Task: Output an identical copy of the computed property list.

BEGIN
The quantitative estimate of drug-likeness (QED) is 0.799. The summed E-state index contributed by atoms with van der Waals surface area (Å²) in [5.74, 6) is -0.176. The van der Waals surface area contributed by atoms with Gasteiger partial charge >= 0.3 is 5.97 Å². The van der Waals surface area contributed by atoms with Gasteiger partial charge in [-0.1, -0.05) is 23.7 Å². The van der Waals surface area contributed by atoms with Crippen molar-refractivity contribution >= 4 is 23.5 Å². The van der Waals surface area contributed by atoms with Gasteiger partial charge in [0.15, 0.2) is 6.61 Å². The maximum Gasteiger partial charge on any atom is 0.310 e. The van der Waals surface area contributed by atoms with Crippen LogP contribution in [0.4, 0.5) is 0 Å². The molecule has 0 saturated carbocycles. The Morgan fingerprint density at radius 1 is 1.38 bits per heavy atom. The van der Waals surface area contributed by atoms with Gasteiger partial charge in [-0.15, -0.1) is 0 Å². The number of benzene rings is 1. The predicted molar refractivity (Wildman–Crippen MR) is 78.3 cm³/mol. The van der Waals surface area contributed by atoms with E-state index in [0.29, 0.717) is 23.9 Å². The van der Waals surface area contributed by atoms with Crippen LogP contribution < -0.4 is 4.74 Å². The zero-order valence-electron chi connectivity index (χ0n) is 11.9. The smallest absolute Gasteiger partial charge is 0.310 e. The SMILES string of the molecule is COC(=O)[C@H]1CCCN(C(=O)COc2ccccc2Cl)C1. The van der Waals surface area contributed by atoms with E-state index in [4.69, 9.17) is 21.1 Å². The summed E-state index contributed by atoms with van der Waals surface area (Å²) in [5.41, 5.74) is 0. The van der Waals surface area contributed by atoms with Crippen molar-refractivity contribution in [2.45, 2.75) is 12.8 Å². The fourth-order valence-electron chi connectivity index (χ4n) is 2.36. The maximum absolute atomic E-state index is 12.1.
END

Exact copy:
The quantitative estimate of drug-likeness (QED) is 0.799. The summed E-state index contributed by atoms with van der Waals surface area (Å²) in [5.74, 6) is -0.176. The van der Waals surface area contributed by atoms with Gasteiger partial charge >= 0.3 is 5.97 Å². The van der Waals surface area contributed by atoms with Gasteiger partial charge in [-0.1, -0.05) is 23.7 Å². The van der Waals surface area contributed by atoms with Crippen molar-refractivity contribution >= 4 is 23.5 Å². The van der Waals surface area contributed by atoms with Gasteiger partial charge in [0.15, 0.2) is 6.61 Å². The maximum Gasteiger partial charge on any atom is 0.310 e. The van der Waals surface area contributed by atoms with Crippen LogP contribution in [0.4, 0.5) is 0 Å². The molecule has 0 saturated carbocycles. The Morgan fingerprint density at radius 1 is 1.38 bits per heavy atom. The van der Waals surface area contributed by atoms with Gasteiger partial charge in [-0.15, -0.1) is 0 Å². The number of benzene rings is 1. The predicted molar refractivity (Wildman–Crippen MR) is 78.3 cm³/mol. The van der Waals surface area contributed by atoms with E-state index in [0.29, 0.717) is 23.9 Å². The van der Waals surface area contributed by atoms with Crippen LogP contribution < -0.4 is 4.74 Å². The zero-order valence-electron chi connectivity index (χ0n) is 11.9. The smallest absolute Gasteiger partial charge is 0.310 e. The SMILES string of the molecule is COC(=O)[C@H]1CCCN(C(=O)COc2ccccc2Cl)C1. The van der Waals surface area contributed by atoms with E-state index in [4.69, 9.17) is 21.1 Å². The summed E-state index contributed by atoms with van der Waals surface area (Å²) in [5.41, 5.74) is 0. The van der Waals surface area contributed by atoms with Crippen molar-refractivity contribution in [2.45, 2.75) is 12.8 Å². The fourth-order valence-electron chi connectivity index (χ4n) is 2.36. The maximum absolute atomic E-state index is 12.1.